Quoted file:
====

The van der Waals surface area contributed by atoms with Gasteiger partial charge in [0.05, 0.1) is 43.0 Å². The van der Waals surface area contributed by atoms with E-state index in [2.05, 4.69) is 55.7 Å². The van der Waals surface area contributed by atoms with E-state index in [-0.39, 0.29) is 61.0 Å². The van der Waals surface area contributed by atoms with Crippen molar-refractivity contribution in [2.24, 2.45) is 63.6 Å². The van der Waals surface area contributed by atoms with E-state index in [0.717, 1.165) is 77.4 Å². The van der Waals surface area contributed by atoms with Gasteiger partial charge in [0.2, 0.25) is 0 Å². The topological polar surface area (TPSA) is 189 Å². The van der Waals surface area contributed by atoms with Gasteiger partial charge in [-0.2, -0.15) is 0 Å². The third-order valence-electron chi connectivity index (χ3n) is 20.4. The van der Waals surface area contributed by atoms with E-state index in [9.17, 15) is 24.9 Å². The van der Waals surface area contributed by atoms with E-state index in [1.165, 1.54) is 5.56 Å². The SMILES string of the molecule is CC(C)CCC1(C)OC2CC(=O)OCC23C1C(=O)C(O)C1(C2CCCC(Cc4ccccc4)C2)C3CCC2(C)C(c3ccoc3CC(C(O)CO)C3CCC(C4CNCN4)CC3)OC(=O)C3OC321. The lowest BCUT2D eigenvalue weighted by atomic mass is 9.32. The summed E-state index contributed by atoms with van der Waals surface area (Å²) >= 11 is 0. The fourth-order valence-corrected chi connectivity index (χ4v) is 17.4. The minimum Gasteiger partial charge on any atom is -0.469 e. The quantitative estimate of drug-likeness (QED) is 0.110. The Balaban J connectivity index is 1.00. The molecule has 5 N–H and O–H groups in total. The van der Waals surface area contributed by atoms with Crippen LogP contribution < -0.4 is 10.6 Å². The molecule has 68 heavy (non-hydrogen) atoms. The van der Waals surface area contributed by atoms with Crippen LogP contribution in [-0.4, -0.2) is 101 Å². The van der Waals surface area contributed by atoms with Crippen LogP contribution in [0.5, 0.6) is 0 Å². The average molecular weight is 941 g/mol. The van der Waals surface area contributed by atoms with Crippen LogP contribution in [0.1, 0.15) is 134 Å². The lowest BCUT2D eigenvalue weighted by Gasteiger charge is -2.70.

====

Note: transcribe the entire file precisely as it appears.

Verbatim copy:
The van der Waals surface area contributed by atoms with Gasteiger partial charge in [0.05, 0.1) is 43.0 Å². The van der Waals surface area contributed by atoms with E-state index in [2.05, 4.69) is 55.7 Å². The van der Waals surface area contributed by atoms with E-state index in [-0.39, 0.29) is 61.0 Å². The van der Waals surface area contributed by atoms with Crippen molar-refractivity contribution in [2.24, 2.45) is 63.6 Å². The van der Waals surface area contributed by atoms with E-state index in [0.717, 1.165) is 77.4 Å². The van der Waals surface area contributed by atoms with Gasteiger partial charge in [0.2, 0.25) is 0 Å². The topological polar surface area (TPSA) is 189 Å². The van der Waals surface area contributed by atoms with Gasteiger partial charge in [-0.2, -0.15) is 0 Å². The third-order valence-electron chi connectivity index (χ3n) is 20.4. The van der Waals surface area contributed by atoms with E-state index in [9.17, 15) is 24.9 Å². The van der Waals surface area contributed by atoms with E-state index in [1.165, 1.54) is 5.56 Å². The SMILES string of the molecule is CC(C)CCC1(C)OC2CC(=O)OCC23C1C(=O)C(O)C1(C2CCCC(Cc4ccccc4)C2)C3CCC2(C)C(c3ccoc3CC(C(O)CO)C3CCC(C4CNCN4)CC3)OC(=O)C3OC321. The lowest BCUT2D eigenvalue weighted by atomic mass is 9.32. The summed E-state index contributed by atoms with van der Waals surface area (Å²) >= 11 is 0. The fourth-order valence-corrected chi connectivity index (χ4v) is 17.4. The minimum Gasteiger partial charge on any atom is -0.469 e. The quantitative estimate of drug-likeness (QED) is 0.110. The Balaban J connectivity index is 1.00. The molecule has 5 N–H and O–H groups in total. The van der Waals surface area contributed by atoms with Crippen LogP contribution < -0.4 is 10.6 Å². The molecule has 68 heavy (non-hydrogen) atoms. The van der Waals surface area contributed by atoms with Crippen LogP contribution in [-0.4, -0.2) is 101 Å². The van der Waals surface area contributed by atoms with Crippen LogP contribution in [0.5, 0.6) is 0 Å². The average molecular weight is 941 g/mol. The van der Waals surface area contributed by atoms with Crippen LogP contribution in [0.1, 0.15) is 134 Å². The lowest BCUT2D eigenvalue weighted by Gasteiger charge is -2.70.